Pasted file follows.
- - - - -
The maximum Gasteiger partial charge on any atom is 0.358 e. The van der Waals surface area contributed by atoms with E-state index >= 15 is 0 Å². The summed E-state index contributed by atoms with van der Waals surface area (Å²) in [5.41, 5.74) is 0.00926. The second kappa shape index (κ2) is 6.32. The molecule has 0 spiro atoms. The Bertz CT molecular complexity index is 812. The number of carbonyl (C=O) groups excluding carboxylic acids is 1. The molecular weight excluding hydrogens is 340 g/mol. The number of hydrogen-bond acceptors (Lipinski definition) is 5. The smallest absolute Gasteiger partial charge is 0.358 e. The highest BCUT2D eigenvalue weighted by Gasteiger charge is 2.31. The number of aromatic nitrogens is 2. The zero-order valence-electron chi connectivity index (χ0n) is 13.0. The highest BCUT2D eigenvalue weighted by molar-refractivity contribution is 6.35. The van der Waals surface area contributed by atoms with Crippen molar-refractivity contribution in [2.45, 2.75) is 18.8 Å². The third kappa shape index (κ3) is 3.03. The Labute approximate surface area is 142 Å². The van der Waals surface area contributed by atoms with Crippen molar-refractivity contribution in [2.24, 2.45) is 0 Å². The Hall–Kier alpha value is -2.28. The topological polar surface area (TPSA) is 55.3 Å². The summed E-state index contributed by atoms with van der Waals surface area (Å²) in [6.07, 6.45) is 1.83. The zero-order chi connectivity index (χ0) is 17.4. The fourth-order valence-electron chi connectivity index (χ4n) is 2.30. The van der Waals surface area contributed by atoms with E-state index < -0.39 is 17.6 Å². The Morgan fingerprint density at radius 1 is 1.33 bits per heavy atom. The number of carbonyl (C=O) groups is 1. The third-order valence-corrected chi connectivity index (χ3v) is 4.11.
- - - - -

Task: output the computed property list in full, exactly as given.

The maximum Gasteiger partial charge on any atom is 0.358 e. The van der Waals surface area contributed by atoms with E-state index >= 15 is 0 Å². The summed E-state index contributed by atoms with van der Waals surface area (Å²) in [5.41, 5.74) is 0.00926. The second kappa shape index (κ2) is 6.32. The molecule has 0 spiro atoms. The Bertz CT molecular complexity index is 812. The number of carbonyl (C=O) groups excluding carboxylic acids is 1. The molecular weight excluding hydrogens is 340 g/mol. The number of hydrogen-bond acceptors (Lipinski definition) is 5. The smallest absolute Gasteiger partial charge is 0.358 e. The highest BCUT2D eigenvalue weighted by Gasteiger charge is 2.31. The number of aromatic nitrogens is 2. The zero-order valence-electron chi connectivity index (χ0n) is 13.0. The highest BCUT2D eigenvalue weighted by molar-refractivity contribution is 6.35. The van der Waals surface area contributed by atoms with Crippen molar-refractivity contribution in [2.45, 2.75) is 18.8 Å². The third kappa shape index (κ3) is 3.03. The Labute approximate surface area is 142 Å². The van der Waals surface area contributed by atoms with Crippen molar-refractivity contribution in [2.24, 2.45) is 0 Å². The Hall–Kier alpha value is -2.28. The topological polar surface area (TPSA) is 55.3 Å². The summed E-state index contributed by atoms with van der Waals surface area (Å²) in [6.07, 6.45) is 1.83. The zero-order chi connectivity index (χ0) is 17.4. The fourth-order valence-electron chi connectivity index (χ4n) is 2.30. The van der Waals surface area contributed by atoms with E-state index < -0.39 is 17.6 Å². The Morgan fingerprint density at radius 1 is 1.33 bits per heavy atom. The number of carbonyl (C=O) groups is 1. The third-order valence-corrected chi connectivity index (χ3v) is 4.11.